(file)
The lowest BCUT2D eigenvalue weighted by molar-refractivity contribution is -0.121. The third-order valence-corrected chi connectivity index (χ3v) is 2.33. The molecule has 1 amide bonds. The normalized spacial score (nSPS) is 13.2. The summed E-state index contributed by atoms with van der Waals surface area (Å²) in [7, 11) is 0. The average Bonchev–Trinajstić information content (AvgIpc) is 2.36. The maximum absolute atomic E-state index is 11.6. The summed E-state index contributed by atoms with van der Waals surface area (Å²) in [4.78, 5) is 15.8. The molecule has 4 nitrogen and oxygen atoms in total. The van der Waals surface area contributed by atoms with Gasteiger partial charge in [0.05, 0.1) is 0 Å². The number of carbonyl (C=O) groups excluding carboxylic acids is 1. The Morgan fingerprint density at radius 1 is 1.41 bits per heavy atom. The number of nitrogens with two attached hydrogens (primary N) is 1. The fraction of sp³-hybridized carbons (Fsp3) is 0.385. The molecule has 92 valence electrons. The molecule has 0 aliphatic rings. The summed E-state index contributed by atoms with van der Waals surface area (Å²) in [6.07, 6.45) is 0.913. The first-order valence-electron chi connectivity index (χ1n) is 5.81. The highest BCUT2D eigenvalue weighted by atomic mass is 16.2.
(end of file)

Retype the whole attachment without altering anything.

The lowest BCUT2D eigenvalue weighted by molar-refractivity contribution is -0.121. The third-order valence-corrected chi connectivity index (χ3v) is 2.33. The molecule has 1 amide bonds. The normalized spacial score (nSPS) is 13.2. The summed E-state index contributed by atoms with van der Waals surface area (Å²) in [7, 11) is 0. The average Bonchev–Trinajstić information content (AvgIpc) is 2.36. The maximum absolute atomic E-state index is 11.6. The summed E-state index contributed by atoms with van der Waals surface area (Å²) in [4.78, 5) is 15.8. The molecule has 4 nitrogen and oxygen atoms in total. The van der Waals surface area contributed by atoms with Gasteiger partial charge in [0.05, 0.1) is 0 Å². The number of carbonyl (C=O) groups excluding carboxylic acids is 1. The Morgan fingerprint density at radius 1 is 1.41 bits per heavy atom. The number of nitrogens with two attached hydrogens (primary N) is 1. The fraction of sp³-hybridized carbons (Fsp3) is 0.385. The molecule has 92 valence electrons. The molecule has 0 aliphatic rings. The summed E-state index contributed by atoms with van der Waals surface area (Å²) in [6.07, 6.45) is 0.913. The first-order valence-electron chi connectivity index (χ1n) is 5.81. The highest BCUT2D eigenvalue weighted by atomic mass is 16.2.